If you're struggling to keep track of your outstanding student loans, you're not alone. Whether you're a current student who worries about your ability to repay your obligations in the future or an underemployed recent graduate, you're in the company of millions of cash-strapped young people. You can probably think of a dozen good reasons to keep track of your interest-accruing student loans.
Unfortunately, you might not be able to come up with a way to catalog and compare these obligations on paper. Many basic online programs like Quicken and Microsoft Money aren't set up to account for novel amortization schedules and balloon-style interest arrangements. Unless you're an Excel wizard, you also might not be able to figure out how to set that program up to perform the requisite computations. In short, you may have to resort to making excruciating calculations with little more than a pencil, calculator and hand-drawn loan tables.
However, there may be an easier way for you to conduct your long-term budgeting operation. Depending upon the policies of your student lender, you may have three or more options at your disposal. Since each of these options will eventually produce the same calculations, your ultimate choice will hinge on little more than your personal preference.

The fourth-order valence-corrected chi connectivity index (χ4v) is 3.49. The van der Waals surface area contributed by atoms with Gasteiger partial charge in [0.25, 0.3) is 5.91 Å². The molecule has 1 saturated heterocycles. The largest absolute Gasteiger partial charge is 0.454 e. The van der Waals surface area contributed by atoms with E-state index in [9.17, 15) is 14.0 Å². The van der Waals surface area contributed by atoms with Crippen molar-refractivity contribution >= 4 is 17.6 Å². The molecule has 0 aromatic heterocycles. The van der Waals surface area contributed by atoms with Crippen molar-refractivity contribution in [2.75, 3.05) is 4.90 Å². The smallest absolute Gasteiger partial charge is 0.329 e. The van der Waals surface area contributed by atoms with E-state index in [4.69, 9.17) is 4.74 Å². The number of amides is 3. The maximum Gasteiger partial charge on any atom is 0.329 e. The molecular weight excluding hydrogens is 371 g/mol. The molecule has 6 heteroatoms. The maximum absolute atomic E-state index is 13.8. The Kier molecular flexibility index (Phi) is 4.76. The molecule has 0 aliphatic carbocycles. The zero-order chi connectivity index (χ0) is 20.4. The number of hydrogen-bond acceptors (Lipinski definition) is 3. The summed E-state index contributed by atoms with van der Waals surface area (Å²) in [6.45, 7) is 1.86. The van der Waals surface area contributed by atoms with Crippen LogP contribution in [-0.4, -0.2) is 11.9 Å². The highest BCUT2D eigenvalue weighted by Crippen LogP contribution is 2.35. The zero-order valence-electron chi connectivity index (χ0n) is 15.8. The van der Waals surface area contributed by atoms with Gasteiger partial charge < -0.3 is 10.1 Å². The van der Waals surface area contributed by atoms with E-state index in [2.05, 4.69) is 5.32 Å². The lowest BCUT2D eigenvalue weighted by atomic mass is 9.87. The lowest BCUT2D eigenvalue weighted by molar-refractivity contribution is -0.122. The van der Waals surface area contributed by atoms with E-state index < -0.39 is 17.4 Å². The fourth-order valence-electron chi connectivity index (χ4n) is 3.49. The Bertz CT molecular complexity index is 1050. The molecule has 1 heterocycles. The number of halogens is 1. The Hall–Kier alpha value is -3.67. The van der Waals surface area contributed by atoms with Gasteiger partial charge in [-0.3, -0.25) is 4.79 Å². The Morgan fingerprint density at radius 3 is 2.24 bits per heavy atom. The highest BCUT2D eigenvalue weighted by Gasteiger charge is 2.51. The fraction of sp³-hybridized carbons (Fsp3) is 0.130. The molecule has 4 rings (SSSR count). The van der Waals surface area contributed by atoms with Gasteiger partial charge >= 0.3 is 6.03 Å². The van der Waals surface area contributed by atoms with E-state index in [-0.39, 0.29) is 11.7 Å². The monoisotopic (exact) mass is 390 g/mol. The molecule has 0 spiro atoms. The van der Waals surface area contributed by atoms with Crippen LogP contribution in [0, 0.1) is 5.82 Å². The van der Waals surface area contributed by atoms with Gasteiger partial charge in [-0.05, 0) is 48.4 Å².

First, you may be able to source the appropriate spreadsheets and tables from your student lender. Most major banks provide so-called amortization tables free of charge. If your loans have a novel structure that requires you to take care of your principal before making any interest payments, your lender will almost certainly provide such information upon request. It may even offer the tables on its website.
If your student loans are guaranteed by the federal government or came through as part of the Stafford or Parent PLUS loan programs, you should be able to find the information that you seek at studentloans.gov. This site contains a wide range of information for student borrowers, including sample amortization tables and out-year interest payments. It's likely that you'll be able to find the appropriate table for your specific loan at this site. Alternatively, you could call the federal agency that oversees student loan disbursements.
Finally, you might be able to find the table that you seek at a financial aggregator site like dinkytown.net. If your loan's payment structure is fairly simple, you may be able to use a sample table as a guide. Otherwise, you can use an interactive amortization table to plug in the appropriate numbers.